Save the Date Review

THIS BOOK! Morgan Matson’s writing is just getting better and better. Her newest novel, Save the Date, takes place over a weekend in April, centering around a boisterous and semi-famous family.

Here is the Goodreads summary:

Charlie Grant’s older sister is getting married this weekend at their family home, and Charlie can’t wait—for the first time in years, all four of her older siblings will be under one roof. Charlie is desperate for one last perfect weekend, before the house is sold and everything changes. The house will be filled with jokes and games and laughs again. Making decisions about things like what college to attend and reuniting with longstanding crush Jesse Foster—all that can wait. She wants to focus on making the weekend perfect.

The only problem? The weekend is shaping up to be an absolute disaster.

There’s the unexpected dog with a penchant for howling, house alarm that won’t stop going off, and a papergirl with a grudge.

There are the relatives who aren’t speaking, the (awful) girl her favorite brother brought home unannounced, and a missing tuxedo.

Not to mention the neighbor who seems to be bent on sabotage and a storm that is bent on drenching everything. The justice of the peace is missing. The band will only play covers. The guests are all crazy. And the wedding planner’s nephew is unexpectedly, distractingly…cute.

Over the course of three ridiculously chaotic days, Charlie will learn more than she ever expected about the family she thought she knew by heart. And she’ll realize that sometimes, trying to keep everything like it was in the past means missing out on the future.

I am a huge fan of Morgan Matson’s work, especially 2016’s The Unexpected Everything. While I did like the plot better in that book, Matson’s writing has only become stronger. Despite clocking in at 432 pages, Save the Date flew by. The pacing and the dialogue worked hand-in-hand—both sharp and quick. It was action packed; you never knew what crazy disaster would pop up next.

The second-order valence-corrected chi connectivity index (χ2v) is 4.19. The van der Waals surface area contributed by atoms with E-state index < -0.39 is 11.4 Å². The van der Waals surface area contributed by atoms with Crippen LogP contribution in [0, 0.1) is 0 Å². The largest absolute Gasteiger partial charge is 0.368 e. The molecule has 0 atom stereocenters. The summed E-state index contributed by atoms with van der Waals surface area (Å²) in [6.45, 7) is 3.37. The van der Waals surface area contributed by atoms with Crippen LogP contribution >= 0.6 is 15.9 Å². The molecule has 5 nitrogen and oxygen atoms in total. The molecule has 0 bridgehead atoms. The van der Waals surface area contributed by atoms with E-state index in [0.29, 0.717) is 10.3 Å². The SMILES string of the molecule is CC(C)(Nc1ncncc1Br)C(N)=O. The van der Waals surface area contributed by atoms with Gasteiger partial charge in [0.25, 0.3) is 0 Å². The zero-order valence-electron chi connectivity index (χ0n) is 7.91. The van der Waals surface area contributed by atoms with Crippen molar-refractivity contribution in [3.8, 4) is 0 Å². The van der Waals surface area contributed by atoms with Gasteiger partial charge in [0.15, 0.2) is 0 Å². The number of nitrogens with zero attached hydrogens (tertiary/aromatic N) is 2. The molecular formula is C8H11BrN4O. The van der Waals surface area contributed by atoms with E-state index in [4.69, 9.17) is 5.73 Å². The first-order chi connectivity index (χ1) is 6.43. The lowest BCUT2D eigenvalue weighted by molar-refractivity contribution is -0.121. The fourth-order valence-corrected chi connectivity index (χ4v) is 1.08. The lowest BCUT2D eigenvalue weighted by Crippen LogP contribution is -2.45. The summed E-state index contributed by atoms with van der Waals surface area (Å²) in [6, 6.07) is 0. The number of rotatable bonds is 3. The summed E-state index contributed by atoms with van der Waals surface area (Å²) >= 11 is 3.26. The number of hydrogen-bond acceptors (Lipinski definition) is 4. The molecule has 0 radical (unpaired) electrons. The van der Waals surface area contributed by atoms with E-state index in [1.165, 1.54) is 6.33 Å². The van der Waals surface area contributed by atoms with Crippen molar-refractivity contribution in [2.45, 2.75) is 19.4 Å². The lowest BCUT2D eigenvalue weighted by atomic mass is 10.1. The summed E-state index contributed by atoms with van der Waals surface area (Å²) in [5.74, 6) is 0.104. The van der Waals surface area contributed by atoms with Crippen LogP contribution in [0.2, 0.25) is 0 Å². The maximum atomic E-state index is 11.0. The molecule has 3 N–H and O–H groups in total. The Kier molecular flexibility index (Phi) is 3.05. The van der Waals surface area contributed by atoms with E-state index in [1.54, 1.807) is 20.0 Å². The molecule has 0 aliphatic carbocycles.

Matson painted such a rich and vivid picture when telling this family story. Throughout the entire book, I felt I was in the house, standing in the center of the kitchen with the rest of this family. You can totally see where Matson’s M.F.A. in Screenwriting comes into play. With the visuals so clear and concise, I could totally picture this as a movie. It has all the components that makes a good, family dramedy. Reviews compare it to the Father of the Bride meets Sixteen Candles. I would go one step further and say there were a lot of comparisons to the TV show Parenthood, as well as the Jason Bateman movie This Is Where I leave You, based off the novel of the same name.

Matson does an incredible job in the way she handles her characters, and an even better job with her relationships. Whereas The Unexpected Everything really showcased her skill in friendships, this book had some of the best familial relationships I’ve ever read. Each character was well defined, no one getting lost in the hustle and bustle of such a strong plot driven book.

This isn’t just a regular, run-of-the-mill YA contemporary. There is so much humor, heart, and absolute chaos. Go buy this book!

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